It is a rare treat to hear two powerhouse artists in a single show, but the double bill from Mack Avenue Records in Washington, DC's Blues Alley on July 27 delivered deluxe. The acts - French-American vocalist Ilona Knopfler and trad bandleader and trumpet player Sean Jones - are separate artists both promoting their second CDs on Mack Avenue. Both are now getting overdue attention as startling and talented finds. It says something for them that both of these very different acts were able to greatly please the same audience. Knopfler's lovely singing was followed by the amazing creativity and style of Jones and his band.
Knopfler came on first, performing several numbers from her new CD, "Live the Life." Although some of the CD tracks had orchestrations, Knopfler was backed here by the skilled Steve Rudolph Trio of bass, drums, and piano, everything worked fine. Her voice more than lived up to the CD, with flawless pitching, smooth emoting and a winning confidence. It was her first time at the famed venue in DC's Georgetown, but Knopfler is an experienced performer and seemed nerveless.
She opened with the swingy "Comment Allez-Vous," one of the tunes in which she bounces between French and English phrases, and followed up with the samba "But for Now." Perhaps the most charming moment of the evening came when Knopfler brought her 5-year-old daughter on stage to chirp her "pourquoi? pourquoi?" contribution to "Parce Que," as she does on the album.
After an excellent set of seven vocal numbers that went by too fast, Knopfler made way for the Sean Jones band, which featured cuts from the current release, "Gemini." While the reference is to his astrological sun sign and the constellation of Castor and Pollox, "Gemini" also symbolizes the different aspects of life and Jones's approach to it. This diversity is what seems to fascinate people about him. Jones travels on his trumpet from a full blow, complete with Dizzy Gillespie-like cheeks, to the quietest, gentlest sounds that hardly seem able to come from a trumpet. Jones's playing is incredibly subtle and nuanced. He takes his time and doesn't rush.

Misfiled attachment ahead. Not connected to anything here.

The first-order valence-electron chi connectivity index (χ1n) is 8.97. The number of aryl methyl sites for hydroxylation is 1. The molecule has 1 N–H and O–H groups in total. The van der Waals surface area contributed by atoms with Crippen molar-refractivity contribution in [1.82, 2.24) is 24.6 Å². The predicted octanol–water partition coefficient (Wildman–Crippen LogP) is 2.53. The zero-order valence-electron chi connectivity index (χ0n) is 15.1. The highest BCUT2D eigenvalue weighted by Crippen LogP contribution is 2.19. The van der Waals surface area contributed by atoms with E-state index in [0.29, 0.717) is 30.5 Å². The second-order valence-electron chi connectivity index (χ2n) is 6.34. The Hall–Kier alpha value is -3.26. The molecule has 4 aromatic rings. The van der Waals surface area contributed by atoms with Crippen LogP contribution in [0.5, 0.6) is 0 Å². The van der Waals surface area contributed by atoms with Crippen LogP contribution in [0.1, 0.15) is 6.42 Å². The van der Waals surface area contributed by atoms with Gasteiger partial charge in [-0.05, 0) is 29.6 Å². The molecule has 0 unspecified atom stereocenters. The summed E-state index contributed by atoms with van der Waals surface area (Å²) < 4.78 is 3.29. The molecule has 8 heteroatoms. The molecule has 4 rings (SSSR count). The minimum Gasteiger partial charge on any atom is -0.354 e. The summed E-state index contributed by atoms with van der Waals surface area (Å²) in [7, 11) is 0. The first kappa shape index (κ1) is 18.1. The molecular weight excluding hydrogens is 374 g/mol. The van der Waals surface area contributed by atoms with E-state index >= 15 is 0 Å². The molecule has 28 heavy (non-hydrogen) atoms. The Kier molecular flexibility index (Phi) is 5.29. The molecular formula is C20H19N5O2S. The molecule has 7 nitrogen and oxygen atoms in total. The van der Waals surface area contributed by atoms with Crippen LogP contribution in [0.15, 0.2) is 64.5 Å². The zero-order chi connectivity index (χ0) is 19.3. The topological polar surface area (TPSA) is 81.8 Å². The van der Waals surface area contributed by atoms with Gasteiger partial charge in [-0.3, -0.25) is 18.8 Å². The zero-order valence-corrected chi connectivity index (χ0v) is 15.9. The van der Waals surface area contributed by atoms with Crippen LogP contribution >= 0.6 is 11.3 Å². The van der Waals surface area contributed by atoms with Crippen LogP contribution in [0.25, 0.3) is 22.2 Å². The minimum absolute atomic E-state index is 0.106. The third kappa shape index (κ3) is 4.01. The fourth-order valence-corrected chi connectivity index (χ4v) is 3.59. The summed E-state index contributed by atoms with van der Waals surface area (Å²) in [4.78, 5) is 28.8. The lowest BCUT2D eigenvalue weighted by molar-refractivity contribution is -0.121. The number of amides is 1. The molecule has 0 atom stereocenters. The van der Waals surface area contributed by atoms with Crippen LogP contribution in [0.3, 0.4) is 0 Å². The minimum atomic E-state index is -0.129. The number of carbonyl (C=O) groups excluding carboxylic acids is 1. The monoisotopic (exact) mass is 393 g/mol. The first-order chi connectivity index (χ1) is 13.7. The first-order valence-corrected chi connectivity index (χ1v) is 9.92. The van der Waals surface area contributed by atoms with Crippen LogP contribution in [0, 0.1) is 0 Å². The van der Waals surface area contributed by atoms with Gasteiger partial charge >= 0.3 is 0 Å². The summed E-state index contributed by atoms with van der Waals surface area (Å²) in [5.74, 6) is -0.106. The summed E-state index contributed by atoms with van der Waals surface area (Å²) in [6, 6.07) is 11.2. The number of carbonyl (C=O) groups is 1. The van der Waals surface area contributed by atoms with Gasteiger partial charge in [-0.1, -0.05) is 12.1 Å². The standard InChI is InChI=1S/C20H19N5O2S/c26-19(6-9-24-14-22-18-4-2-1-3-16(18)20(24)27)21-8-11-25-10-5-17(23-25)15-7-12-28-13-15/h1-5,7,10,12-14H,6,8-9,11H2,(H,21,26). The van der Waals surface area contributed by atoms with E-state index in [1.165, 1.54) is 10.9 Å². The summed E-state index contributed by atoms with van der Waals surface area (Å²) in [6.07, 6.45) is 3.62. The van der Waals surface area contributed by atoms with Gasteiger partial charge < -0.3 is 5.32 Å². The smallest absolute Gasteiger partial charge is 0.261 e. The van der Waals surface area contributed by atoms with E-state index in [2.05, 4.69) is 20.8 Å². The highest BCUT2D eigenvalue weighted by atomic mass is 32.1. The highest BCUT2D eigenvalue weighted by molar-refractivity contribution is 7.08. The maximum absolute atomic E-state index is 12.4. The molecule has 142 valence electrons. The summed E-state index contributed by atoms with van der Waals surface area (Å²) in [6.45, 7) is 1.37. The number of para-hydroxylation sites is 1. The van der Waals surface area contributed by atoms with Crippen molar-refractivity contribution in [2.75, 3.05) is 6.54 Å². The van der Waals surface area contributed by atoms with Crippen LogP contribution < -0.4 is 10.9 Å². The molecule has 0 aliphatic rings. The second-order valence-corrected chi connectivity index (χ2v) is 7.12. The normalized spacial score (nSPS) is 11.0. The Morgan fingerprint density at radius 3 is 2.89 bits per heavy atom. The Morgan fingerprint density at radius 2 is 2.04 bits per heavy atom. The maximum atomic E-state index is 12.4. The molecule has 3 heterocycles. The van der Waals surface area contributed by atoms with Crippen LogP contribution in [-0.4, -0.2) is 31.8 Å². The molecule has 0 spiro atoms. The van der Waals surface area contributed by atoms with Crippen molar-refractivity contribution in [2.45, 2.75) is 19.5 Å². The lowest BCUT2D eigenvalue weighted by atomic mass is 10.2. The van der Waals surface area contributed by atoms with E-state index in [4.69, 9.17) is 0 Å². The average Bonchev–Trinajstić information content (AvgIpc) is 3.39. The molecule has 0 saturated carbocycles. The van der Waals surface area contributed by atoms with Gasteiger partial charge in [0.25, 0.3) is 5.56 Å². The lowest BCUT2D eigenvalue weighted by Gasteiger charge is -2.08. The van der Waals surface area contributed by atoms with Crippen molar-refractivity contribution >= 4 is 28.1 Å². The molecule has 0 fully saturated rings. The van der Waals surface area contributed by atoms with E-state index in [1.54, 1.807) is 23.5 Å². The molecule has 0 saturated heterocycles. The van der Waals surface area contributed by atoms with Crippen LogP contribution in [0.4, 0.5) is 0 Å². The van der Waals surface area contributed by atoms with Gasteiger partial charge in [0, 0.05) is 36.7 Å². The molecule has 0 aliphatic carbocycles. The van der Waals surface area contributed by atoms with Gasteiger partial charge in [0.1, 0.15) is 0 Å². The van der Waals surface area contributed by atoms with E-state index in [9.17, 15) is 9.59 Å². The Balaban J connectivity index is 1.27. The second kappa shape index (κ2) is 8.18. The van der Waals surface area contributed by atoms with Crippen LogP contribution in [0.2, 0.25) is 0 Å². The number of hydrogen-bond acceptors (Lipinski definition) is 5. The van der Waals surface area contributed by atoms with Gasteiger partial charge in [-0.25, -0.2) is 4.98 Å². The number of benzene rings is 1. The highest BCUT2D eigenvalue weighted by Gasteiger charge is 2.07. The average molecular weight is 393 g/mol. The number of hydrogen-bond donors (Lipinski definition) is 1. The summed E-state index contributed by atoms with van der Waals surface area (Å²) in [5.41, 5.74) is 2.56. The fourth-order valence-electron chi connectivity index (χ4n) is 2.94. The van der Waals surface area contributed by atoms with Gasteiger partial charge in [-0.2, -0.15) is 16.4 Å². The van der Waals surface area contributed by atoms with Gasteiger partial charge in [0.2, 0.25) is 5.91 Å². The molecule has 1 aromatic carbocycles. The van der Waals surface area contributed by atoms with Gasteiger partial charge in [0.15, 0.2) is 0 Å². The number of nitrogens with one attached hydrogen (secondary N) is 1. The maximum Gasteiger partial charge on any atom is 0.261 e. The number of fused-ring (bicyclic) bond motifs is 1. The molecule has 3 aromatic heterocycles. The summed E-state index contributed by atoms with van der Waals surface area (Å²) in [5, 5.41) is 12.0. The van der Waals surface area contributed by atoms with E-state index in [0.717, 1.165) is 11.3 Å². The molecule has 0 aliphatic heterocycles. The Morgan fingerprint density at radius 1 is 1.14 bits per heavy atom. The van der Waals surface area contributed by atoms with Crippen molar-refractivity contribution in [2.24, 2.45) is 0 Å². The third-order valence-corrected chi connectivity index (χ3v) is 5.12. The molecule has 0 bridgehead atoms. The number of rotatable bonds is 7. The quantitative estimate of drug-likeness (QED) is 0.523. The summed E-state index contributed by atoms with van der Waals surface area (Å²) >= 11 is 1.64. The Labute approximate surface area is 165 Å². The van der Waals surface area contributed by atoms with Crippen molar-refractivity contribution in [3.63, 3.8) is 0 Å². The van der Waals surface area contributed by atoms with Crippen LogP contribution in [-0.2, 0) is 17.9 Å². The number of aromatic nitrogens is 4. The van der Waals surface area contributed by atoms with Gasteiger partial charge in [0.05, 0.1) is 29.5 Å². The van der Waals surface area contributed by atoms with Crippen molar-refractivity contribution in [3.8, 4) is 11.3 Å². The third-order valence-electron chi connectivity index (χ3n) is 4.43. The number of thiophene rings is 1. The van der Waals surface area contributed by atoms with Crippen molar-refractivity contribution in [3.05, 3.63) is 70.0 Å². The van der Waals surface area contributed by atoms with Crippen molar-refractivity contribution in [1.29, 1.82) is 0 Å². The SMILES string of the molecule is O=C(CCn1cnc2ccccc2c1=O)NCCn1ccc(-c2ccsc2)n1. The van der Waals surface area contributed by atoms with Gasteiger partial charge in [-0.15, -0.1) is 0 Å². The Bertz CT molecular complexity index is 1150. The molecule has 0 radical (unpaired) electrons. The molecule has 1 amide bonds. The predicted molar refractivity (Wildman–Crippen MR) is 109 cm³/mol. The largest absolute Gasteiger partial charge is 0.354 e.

And yet, for all that, the band - and the music - is about far more than Jones's superb trumpet playing. Tia Fuller on sax and flute displayed equally impressive work, with a expert playing style and ability. The band assembled for this show also included Philadelphia's Orrin Evans on piano, Kenny Davis from Chicago on bass (both electric and stand-up) and Denver's Rudy Royston on the drums. All turned in excellent work on this evening.
The set's top highlights were two of Jones's own compositions. The first, "BJ's Tune (Life in the Hand Divine)," was inspired by the birth of his nephew, Benjamin Jacob, who was born while Jones was on the road working with Harry Connick, Jr. The deep emotion and spirituality Jones told the audience he felt at that time comes through in the music. Jones was also inspired by the TV show "Crocodile Hunter," which brought on a playful duel among the musicians, simulating the struggle between a crocodile and a snake. The audience enjoyed the imagery the band created, but of course the illusion was built on top-notch instrumentation.
Thank goodness all this happened at Blues Alley, a serious small room with candlelit tables, each with a table card that reminds you it is a "listening" venue. The audience listened and appreciated. It was an outstanding evening of excellent entertainment. We will certainly be hearing much more from both Ilona Knopfler and Sean Jones in the years ahead.